Case Studies on National Reconciliation Processes

These Case Studies may be valuable readings for Ethiopia Today

Anthropological studies of national reconciliation processes
Richard Ashby Wilson
University of Connecticut, USA


This article examines how social researchers have evaluated the rise of
institutions to create ‘national reconciliation’ in countries emerging
from authoritarianism and state repression. Reconciliation has been
counter-posed to retributive justice by new political and religious
elites, who have instead sought to construct a new notion of the
national self and psyche, and in so doing used organic models of state
and society and metaphors of illness and health in the body politic.
Intellectuals such as the legal scholar Minow have applauded these
efforts as attempts to transcend the limitations of law and legal
discourse in order to construct a different kind of public space and
collective memory, and to engage in emotional and psychological healing.
Anthropologists have taken a more mixed and critical view. Some such as
Buur and Ross have asserted that truth commissions are not free of the
positivism which characterizes the legal process and which excludes
certain types of voice and subjectivity and creates silences of its own.
Others such as Borneman and Wilson have criticized reconciliation
strategies for undermining the rule of law and they have asserted that
democratizing regimes must instead attempt to rebuild accountability,
and thereby state legitimacy, through retributive justice.

Key Words
anthropology of human rights • political violence • reconciliation •
retributive justice
• transitional justice • truth commissions

“In justifying the amnesty legislation in South Africa, Tutu writes:
Social harmony is for us the summum bonum – the greatest good. Anything
that subverts or undermines this sought-after good is to be avoided like
the plague. Anger, resentment, lust for revenge . . . are corrosive of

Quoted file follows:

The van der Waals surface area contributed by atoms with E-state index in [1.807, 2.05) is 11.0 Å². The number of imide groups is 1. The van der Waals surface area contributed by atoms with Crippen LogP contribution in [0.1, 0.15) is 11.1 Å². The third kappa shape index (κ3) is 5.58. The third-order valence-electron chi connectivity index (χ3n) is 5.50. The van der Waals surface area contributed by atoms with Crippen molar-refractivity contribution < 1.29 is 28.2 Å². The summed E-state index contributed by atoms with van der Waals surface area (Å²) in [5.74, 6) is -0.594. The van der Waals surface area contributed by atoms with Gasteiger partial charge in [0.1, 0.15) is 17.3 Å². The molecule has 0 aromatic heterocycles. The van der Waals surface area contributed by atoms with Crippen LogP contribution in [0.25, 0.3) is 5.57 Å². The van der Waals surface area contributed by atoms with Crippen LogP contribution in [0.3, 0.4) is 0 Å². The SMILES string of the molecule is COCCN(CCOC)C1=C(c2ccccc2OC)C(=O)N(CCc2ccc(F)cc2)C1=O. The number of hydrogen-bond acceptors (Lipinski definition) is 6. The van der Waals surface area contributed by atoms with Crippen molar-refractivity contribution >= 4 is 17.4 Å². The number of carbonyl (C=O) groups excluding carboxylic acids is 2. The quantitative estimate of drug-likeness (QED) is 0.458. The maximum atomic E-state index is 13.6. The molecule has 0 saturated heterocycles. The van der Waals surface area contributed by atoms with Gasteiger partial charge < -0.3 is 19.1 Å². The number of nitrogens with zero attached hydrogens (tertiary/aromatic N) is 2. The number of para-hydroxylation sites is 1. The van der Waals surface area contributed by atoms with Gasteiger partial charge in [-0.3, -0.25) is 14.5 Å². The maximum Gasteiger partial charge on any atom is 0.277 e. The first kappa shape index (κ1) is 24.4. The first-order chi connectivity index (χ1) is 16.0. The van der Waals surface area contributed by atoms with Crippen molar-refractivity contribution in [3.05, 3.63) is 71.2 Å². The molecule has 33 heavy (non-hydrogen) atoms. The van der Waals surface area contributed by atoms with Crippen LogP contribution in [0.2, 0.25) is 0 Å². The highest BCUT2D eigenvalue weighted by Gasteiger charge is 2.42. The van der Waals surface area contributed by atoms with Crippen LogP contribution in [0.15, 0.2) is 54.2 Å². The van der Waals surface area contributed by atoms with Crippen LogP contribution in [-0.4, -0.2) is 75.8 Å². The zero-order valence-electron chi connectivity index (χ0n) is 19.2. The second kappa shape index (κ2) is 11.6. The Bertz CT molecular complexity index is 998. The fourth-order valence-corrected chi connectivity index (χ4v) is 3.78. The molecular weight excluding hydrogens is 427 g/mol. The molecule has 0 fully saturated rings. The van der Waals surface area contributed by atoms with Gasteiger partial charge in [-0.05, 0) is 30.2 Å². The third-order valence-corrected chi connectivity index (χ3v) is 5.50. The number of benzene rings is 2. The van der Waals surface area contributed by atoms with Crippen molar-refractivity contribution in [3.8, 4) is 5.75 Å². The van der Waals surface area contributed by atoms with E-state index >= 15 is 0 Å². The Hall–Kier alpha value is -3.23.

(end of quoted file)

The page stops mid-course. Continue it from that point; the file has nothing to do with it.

this good. (1999: 35)

The main metaphor of the organic state is the body politic as a sick
body that is in need of healing.”


Since gaining independence in 1957, Ghana has experienced four coups and successive military regimes. Human rights violations occurred under each of the military governments and intensified following the two coups initiated by former President J. J. Rawlings in 1979 and 1982. Respect for rights improved during interim periods of civilian rule; however, most civilian administrations were too short-lived to counter the culture of impunity and disrespect or the rule of law that had become entrenched under former administrations. And here too, civilian administrations abused their powers in order to target officials of former regimes. As a key consequence of this history, a culture of human rights and respect for democratic principles was unable to take root during this time.
In the early 1990s, then President Rawlings initiated a gradual return from military rule to
democracy. A new constitution came into effect in 1993 and democratic elections were held in which Rawlings was returned to power. He remained president of the country until the next elections in 2000. While much democratization was achieved during this period, Rawlings’ continued position of power was a roadblock to investigations into the past and justice for historical abuses. To ensure that this impunity would continue once it was out of power, the Rawlings administration entrenched a self-amnesty in the 1992 Constitution which barred any legal measures being taken against members of either the Provisional National Defence Council (PNDC) or the Armed Forces Revolutionary Council (AFRC), both military regimes headed by Rawlings himself.

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